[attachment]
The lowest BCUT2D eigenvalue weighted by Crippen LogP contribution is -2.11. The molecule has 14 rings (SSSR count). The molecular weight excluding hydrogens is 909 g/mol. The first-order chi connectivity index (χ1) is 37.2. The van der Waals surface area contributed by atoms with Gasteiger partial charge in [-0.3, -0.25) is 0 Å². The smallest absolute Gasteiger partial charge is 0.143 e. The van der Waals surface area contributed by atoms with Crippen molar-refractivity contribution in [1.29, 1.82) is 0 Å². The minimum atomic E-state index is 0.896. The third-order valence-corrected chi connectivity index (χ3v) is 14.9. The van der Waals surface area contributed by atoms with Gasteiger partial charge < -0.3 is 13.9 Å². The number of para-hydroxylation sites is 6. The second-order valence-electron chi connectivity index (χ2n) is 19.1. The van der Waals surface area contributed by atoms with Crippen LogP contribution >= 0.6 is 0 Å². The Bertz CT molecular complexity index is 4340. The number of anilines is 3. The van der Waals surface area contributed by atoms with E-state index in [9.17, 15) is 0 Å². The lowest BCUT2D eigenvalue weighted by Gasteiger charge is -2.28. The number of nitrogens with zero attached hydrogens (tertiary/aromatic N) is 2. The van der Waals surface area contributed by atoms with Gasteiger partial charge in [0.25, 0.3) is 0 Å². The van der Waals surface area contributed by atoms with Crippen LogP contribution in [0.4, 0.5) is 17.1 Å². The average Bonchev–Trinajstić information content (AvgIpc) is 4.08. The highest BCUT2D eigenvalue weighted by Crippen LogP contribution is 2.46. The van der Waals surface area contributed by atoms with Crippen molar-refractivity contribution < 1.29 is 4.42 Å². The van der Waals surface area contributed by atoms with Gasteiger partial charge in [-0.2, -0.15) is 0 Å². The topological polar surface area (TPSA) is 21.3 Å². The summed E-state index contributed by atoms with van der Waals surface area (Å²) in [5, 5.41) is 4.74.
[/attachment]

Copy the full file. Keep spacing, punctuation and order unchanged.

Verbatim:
The lowest BCUT2D eigenvalue weighted by Crippen LogP contribution is -2.11. The molecule has 14 rings (SSSR count). The molecular weight excluding hydrogens is 909 g/mol. The first-order chi connectivity index (χ1) is 37.2. The van der Waals surface area contributed by atoms with Gasteiger partial charge in [-0.3, -0.25) is 0 Å². The smallest absolute Gasteiger partial charge is 0.143 e. The van der Waals surface area contributed by atoms with Crippen molar-refractivity contribution in [1.29, 1.82) is 0 Å². The minimum atomic E-state index is 0.896. The third-order valence-corrected chi connectivity index (χ3v) is 14.9. The van der Waals surface area contributed by atoms with Gasteiger partial charge < -0.3 is 13.9 Å². The number of para-hydroxylation sites is 6. The second-order valence-electron chi connectivity index (χ2n) is 19.1. The van der Waals surface area contributed by atoms with Crippen LogP contribution >= 0.6 is 0 Å². The Bertz CT molecular complexity index is 4340. The number of anilines is 3. The van der Waals surface area contributed by atoms with E-state index in [9.17, 15) is 0 Å². The lowest BCUT2D eigenvalue weighted by Gasteiger charge is -2.28. The number of nitrogens with zero attached hydrogens (tertiary/aromatic N) is 2. The van der Waals surface area contributed by atoms with Gasteiger partial charge in [0.25, 0.3) is 0 Å². The van der Waals surface area contributed by atoms with Crippen LogP contribution in [0.4, 0.5) is 17.1 Å². The average Bonchev–Trinajstić information content (AvgIpc) is 4.08. The highest BCUT2D eigenvalue weighted by Crippen LogP contribution is 2.46. The van der Waals surface area contributed by atoms with Crippen molar-refractivity contribution < 1.29 is 4.42 Å². The van der Waals surface area contributed by atoms with Gasteiger partial charge in [-0.2, -0.15) is 0 Å². The topological polar surface area (TPSA) is 21.3 Å². The summed E-state index contributed by atoms with van der Waals surface area (Å²) in [5, 5.41) is 4.74.